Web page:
Learning is messy, for kids and teachers. I'm so grateful my principal showed me enough grace in those early years to keep me from running away. I'm so glad he knows I've grown enough now that it's safe to look back at something so concrete and remember.
I've come a long way in eleven years. I hope when I look back after the next eleven (or six months, or whatever) that my growth will continue to be just as stark of a contrast. If I'm not a little embarrassed by past mistakes and relieved to be where I am, then I'm probably not pushing myself enough.
Today I attended the first day of training under Diane Sweeney's Student-Centered Coaching model. I'd read the first few chapters of her book prior to today's workshop, and the ideas were already resonating with many of my core values as an educator. The work we did today reaffirmed that positive feeling on so many levels. Today wasn't just PD that gave me some things to think about back in my classroom. Today was PD that made me wiggle in my seat like a puppy. Today was PD that made me want school to start right now, tomorrow, just so we can get things started. Today was a good day.
Ever since I started my involvement with the Teacher Leadership Compensation (TLC) plan for my district, this was the ultimate goal. Putting a system in place that would be student-learning focused while also giving teachers more agency over their professional growth was something I considered a top priority, my ultimate dream. I've spent the past two years in a state of nervous defensiveness around all topics TLC for my district. I invested so much time in planning and writing the grant with the rest of the TLC team. I knew launching the program would be one of the most important steps, and one that I had the least amount of control over. I'm so thrilled my district (and other surrounding districts in our consortium) decided on the Diane Sweeney coaching model. This speaks to me. This is what I do. This can help me do it better. This can help me do more things that I never even considered.
I plan my weeks in writing workshop according to the Common Core writing standards, with at least two related standards guiding each week's minilessons and writings. As someone with so much curricular freedom, it's always helped me to narrow my focus by aligning to standards and using them as a target goal for student learning and a way of checking up on myself. This helped me grow so much as a teacher from the early years when I was more worried about content instead of skills. Too often, writing classrooms get caught up in trying to cover content. We must cover this many genres and purposes for writing. We must cover these grammar concepts. There's so much to do that it often overwhelms people into only being able to focus their energy on content instead of moving past that into actual student learning and mastery of the content.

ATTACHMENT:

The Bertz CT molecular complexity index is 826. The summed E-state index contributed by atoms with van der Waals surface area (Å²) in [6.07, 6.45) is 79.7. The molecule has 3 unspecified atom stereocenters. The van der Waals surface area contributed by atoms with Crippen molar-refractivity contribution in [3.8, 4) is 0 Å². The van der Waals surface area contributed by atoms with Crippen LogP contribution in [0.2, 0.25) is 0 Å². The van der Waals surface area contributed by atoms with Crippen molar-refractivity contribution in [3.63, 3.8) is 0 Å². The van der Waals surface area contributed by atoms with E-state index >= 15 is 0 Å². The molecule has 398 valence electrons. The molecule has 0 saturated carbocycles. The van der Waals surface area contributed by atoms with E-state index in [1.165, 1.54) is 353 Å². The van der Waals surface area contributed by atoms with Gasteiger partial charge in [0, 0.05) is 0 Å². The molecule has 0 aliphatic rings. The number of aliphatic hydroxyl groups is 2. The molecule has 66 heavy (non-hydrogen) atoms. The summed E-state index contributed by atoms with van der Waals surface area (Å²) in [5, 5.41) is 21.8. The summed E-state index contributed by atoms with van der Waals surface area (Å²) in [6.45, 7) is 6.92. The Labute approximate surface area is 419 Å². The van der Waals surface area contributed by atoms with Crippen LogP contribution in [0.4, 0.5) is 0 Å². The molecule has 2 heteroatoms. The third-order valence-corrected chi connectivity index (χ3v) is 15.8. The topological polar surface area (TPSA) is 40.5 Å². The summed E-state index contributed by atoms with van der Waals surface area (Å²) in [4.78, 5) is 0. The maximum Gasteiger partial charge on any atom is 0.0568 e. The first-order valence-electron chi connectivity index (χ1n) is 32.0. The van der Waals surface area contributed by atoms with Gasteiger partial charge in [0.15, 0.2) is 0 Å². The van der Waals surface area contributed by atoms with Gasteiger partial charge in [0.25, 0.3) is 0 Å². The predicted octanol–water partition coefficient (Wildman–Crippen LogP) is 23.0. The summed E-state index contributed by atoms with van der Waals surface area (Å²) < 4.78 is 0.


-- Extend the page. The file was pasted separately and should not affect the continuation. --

Student-Centered Coaching at the Secondary Level provides the questions that will help all teachers reflect on what we're doing in our teaching practice and how it actually helps student mastery of standards and skills (instead of memorization of content). It creates avenues for constant reflection of practice in a safe, non-threatening way. What do I believe about learning? What am I doing in the classroom that reflects those beliefs? What am I doing that actively goes against my beliefs? How do I use student work to evaluate their learning needs and guide my instruction for whole group, small groups, and individuals?
The team my principal has created for this next step in teacher growth also has me excited. Today, I got to spend the day with a total rock star from my building, someone I admire greatly but hardly ever get to work with because she's on the sixth grade team. Sitting at the table with her and my principal, you could feel the electricity. We were filling Post-its and margins with notes and ideas and plans. We have another day of training tomorrow, and I know all three of us are legitimately thrilled to go back and do more of this work, continue these conversations. We can make our excitement contagious. I know it.
I know there will be reluctant people on our staff regarding the new TLC program and the role we all play in it, but if the three of us can carry this enthusiasm back with us, we can create a major shift for student learning in our building. This is PD that works. This is something that can make a difference. This is the dream becoming reality.
I teach 7th and 8th grade English in rural Iowa and hope to reflect, connect, and share with other English teachers. Iowa Council of Teachers of English Executive Board member. Iowa Writing Project superfan. UNI MA:TESS graduate.